Federal budget's $2.3B for non-profit housing welcomed by co-ops

“We need 80,000 new rental units over the next five years and 25,000 of those need to be subsidized. … And that’s a tremendous challenge,” said Thom Armstrong, executive director of the Co-op Housing Federation of B.C.

First time in 23 years federal government put new money into rental, non-profit and co-op housing

Finance Minister Bill Morneau's first budget allocated $2.3 billion for rental, non-profit and co-operative housing in Canada, the first new money the federal government has allocated to this sector in 23 years. (Fred Chartrand/Canadian Press)

The executive director of the Co-op Housing Federation of B.C. says Tuesday's budget re-engages the federal government in non-profit housing in a way not seen in two decades.

Thom Armstrong says it's been 23 years since a federal government invested new money in rental, non-profit and co-operative housing in Canada, and the $2.3 billion announced yesterday for those housing models brings the feds back in a big way.

"We've been dealing with two decades of inaction and inattention at the federal level," he told On The Coast guest host Gloria Macarenko. "So you can't dig your way out of a two-decade hole in one budget, but this budget certainly makes a good start at it."

B.C. alone has about 14,500 units of co-op homes, and Armstrong says at least a third of all units in any co-op complex have residents paying rent geared to income. He says this has made even upkeep of existing units a challenge without stable federal funding.

'This is a very, very welcome reassurance'

Now that the federal government has committed some cash, Armstrong says, it's time for the other levels of government to re-evaluate their spending on non-profit and co-operative housing.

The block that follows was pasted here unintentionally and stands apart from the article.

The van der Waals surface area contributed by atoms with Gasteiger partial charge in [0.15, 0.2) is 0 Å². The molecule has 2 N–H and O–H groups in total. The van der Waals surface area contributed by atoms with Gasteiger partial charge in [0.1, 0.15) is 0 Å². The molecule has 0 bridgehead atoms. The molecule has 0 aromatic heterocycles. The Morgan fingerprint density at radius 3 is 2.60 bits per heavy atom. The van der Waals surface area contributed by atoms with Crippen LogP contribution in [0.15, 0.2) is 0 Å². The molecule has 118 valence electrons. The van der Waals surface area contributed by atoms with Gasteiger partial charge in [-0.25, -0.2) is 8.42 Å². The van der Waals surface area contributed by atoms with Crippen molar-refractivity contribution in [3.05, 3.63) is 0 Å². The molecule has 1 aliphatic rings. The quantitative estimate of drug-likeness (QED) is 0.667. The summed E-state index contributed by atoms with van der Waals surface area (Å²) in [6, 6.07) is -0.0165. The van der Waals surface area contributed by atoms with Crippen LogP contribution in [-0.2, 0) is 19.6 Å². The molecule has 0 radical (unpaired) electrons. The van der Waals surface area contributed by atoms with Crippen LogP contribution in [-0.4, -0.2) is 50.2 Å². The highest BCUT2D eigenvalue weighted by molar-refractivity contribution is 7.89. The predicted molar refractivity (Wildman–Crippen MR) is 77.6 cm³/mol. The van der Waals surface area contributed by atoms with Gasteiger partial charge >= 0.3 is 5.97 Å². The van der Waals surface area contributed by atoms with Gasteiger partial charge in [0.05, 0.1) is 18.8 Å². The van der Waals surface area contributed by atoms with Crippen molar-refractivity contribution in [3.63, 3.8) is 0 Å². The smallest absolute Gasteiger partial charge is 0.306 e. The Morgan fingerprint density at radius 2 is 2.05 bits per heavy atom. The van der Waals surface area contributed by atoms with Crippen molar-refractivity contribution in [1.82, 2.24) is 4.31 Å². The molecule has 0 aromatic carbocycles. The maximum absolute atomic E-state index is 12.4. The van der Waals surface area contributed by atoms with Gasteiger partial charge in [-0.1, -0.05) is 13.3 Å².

Thom Armstrong is the executive director of the Co-op Housing Federation of B.C. (CBC)

"It's going to take all three levels to address this burgeoning crisis in affordable housing," he said "We need 80,000 new rental units [in B.C.] over the next five years and 25,000 of those need to be subsidized. … And that's a tremendous challenge."

Armstrong says a particular relief for him was the announcement of a $30 million bridge fund for co-op renters on rent assistance who were facing the end of their assistance.

That funding will give those on assistance an extra two years of the status quo while a new agreement is negotiated between the federal government and the province.

"If you're a single parent or someone with a disability or a new Canadian or a senior on a limited or fixed income, and you see the prospect of your home becoming unaffordable overnight, this is a very, very welcome reassurance that you're not going to become homeless when your federal program agreement expires."

With files from On The Coast


To hear the full story, click the audio labelled: After 23 years away, budget brings federal gov't back into co-op picture

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